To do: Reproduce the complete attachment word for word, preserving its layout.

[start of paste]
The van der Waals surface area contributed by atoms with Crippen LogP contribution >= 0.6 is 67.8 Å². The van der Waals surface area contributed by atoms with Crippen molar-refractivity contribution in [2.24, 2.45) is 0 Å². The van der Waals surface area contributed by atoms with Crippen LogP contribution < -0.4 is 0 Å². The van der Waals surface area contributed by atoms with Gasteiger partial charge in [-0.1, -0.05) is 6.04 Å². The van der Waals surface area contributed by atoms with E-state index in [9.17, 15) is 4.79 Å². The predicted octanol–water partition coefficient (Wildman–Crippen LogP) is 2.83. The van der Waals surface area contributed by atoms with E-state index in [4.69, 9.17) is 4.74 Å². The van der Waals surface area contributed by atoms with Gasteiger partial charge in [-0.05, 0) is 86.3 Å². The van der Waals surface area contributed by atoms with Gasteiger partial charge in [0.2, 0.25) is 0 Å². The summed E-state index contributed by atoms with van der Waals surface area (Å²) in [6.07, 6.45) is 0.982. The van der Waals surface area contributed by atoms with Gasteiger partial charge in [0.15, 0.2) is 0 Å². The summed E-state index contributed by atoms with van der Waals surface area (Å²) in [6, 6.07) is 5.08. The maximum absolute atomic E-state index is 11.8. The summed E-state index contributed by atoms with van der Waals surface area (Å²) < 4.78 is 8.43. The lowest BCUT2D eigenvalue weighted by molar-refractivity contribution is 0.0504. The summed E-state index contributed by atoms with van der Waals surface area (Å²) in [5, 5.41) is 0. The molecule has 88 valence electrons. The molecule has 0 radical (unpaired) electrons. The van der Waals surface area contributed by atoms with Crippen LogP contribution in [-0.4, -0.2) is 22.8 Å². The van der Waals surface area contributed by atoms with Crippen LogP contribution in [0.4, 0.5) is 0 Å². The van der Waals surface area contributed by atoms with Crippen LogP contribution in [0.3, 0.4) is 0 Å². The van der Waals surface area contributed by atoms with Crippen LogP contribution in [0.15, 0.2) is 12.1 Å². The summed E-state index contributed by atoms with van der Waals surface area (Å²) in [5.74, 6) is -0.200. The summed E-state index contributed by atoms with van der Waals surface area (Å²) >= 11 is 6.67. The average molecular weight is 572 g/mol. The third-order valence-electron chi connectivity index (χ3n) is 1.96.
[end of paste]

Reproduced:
The van der Waals surface area contributed by atoms with Crippen LogP contribution >= 0.6 is 67.8 Å². The van der Waals surface area contributed by atoms with Crippen molar-refractivity contribution in [2.24, 2.45) is 0 Å². The van der Waals surface area contributed by atoms with Crippen LogP contribution < -0.4 is 0 Å². The van der Waals surface area contributed by atoms with Gasteiger partial charge in [-0.1, -0.05) is 6.04 Å². The van der Waals surface area contributed by atoms with E-state index in [9.17, 15) is 4.79 Å². The predicted octanol–water partition coefficient (Wildman–Crippen LogP) is 2.83. The van der Waals surface area contributed by atoms with E-state index in [4.69, 9.17) is 4.74 Å². The van der Waals surface area contributed by atoms with Gasteiger partial charge in [-0.05, 0) is 86.3 Å². The van der Waals surface area contributed by atoms with Gasteiger partial charge in [0.2, 0.25) is 0 Å². The summed E-state index contributed by atoms with van der Waals surface area (Å²) in [6.07, 6.45) is 0.982. The van der Waals surface area contributed by atoms with Gasteiger partial charge in [0.15, 0.2) is 0 Å². The summed E-state index contributed by atoms with van der Waals surface area (Å²) in [6, 6.07) is 5.08. The maximum absolute atomic E-state index is 11.8. The summed E-state index contributed by atoms with van der Waals surface area (Å²) < 4.78 is 8.43. The lowest BCUT2D eigenvalue weighted by molar-refractivity contribution is 0.0504. The summed E-state index contributed by atoms with van der Waals surface area (Å²) in [5, 5.41) is 0. The molecule has 88 valence electrons. The molecule has 0 radical (unpaired) electrons. The van der Waals surface area contributed by atoms with Crippen LogP contribution in [-0.4, -0.2) is 22.8 Å². The van der Waals surface area contributed by atoms with Crippen LogP contribution in [0.4, 0.5) is 0 Å². The van der Waals surface area contributed by atoms with Crippen LogP contribution in [0.3, 0.4) is 0 Å². The van der Waals surface area contributed by atoms with Crippen LogP contribution in [0.15, 0.2) is 12.1 Å². The summed E-state index contributed by atoms with van der Waals surface area (Å²) in [5.74, 6) is -0.200. The summed E-state index contributed by atoms with van der Waals surface area (Å²) >= 11 is 6.67. The average molecular weight is 572 g/mol. The third-order valence-electron chi connectivity index (χ3n) is 1.96.